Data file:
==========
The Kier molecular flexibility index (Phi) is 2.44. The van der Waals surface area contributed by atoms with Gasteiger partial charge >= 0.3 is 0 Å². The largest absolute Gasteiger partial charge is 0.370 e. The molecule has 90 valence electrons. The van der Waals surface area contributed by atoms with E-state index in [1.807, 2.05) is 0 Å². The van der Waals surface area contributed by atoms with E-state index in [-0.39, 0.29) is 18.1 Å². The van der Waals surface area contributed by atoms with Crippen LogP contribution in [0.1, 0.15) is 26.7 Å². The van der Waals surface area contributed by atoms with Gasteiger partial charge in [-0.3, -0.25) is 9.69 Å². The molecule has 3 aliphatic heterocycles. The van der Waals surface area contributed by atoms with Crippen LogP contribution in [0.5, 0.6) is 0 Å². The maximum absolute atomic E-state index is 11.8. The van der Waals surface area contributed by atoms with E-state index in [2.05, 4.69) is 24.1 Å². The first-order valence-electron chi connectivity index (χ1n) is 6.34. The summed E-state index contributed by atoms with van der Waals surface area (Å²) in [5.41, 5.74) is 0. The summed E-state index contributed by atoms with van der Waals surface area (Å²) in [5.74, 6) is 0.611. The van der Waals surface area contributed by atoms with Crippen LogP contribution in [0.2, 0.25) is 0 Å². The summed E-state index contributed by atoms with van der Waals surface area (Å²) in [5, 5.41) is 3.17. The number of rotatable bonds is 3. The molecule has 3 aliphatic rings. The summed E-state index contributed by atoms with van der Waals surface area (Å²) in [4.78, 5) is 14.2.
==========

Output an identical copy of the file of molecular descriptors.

The Kier molecular flexibility index (Phi) is 2.44. The van der Waals surface area contributed by atoms with Gasteiger partial charge >= 0.3 is 0 Å². The largest absolute Gasteiger partial charge is 0.370 e. The molecule has 90 valence electrons. The van der Waals surface area contributed by atoms with E-state index in [1.807, 2.05) is 0 Å². The van der Waals surface area contributed by atoms with E-state index in [-0.39, 0.29) is 18.1 Å². The van der Waals surface area contributed by atoms with Crippen LogP contribution in [0.1, 0.15) is 26.7 Å². The van der Waals surface area contributed by atoms with Gasteiger partial charge in [-0.3, -0.25) is 9.69 Å². The molecule has 3 aliphatic heterocycles. The van der Waals surface area contributed by atoms with Crippen LogP contribution in [0.5, 0.6) is 0 Å². The maximum absolute atomic E-state index is 11.8. The van der Waals surface area contributed by atoms with E-state index in [2.05, 4.69) is 24.1 Å². The first-order valence-electron chi connectivity index (χ1n) is 6.34. The summed E-state index contributed by atoms with van der Waals surface area (Å²) in [5.41, 5.74) is 0. The summed E-state index contributed by atoms with van der Waals surface area (Å²) in [5.74, 6) is 0.611. The van der Waals surface area contributed by atoms with Crippen LogP contribution in [0.2, 0.25) is 0 Å². The summed E-state index contributed by atoms with van der Waals surface area (Å²) in [5, 5.41) is 3.17. The number of rotatable bonds is 3. The molecule has 3 aliphatic rings. The summed E-state index contributed by atoms with van der Waals surface area (Å²) in [4.78, 5) is 14.2.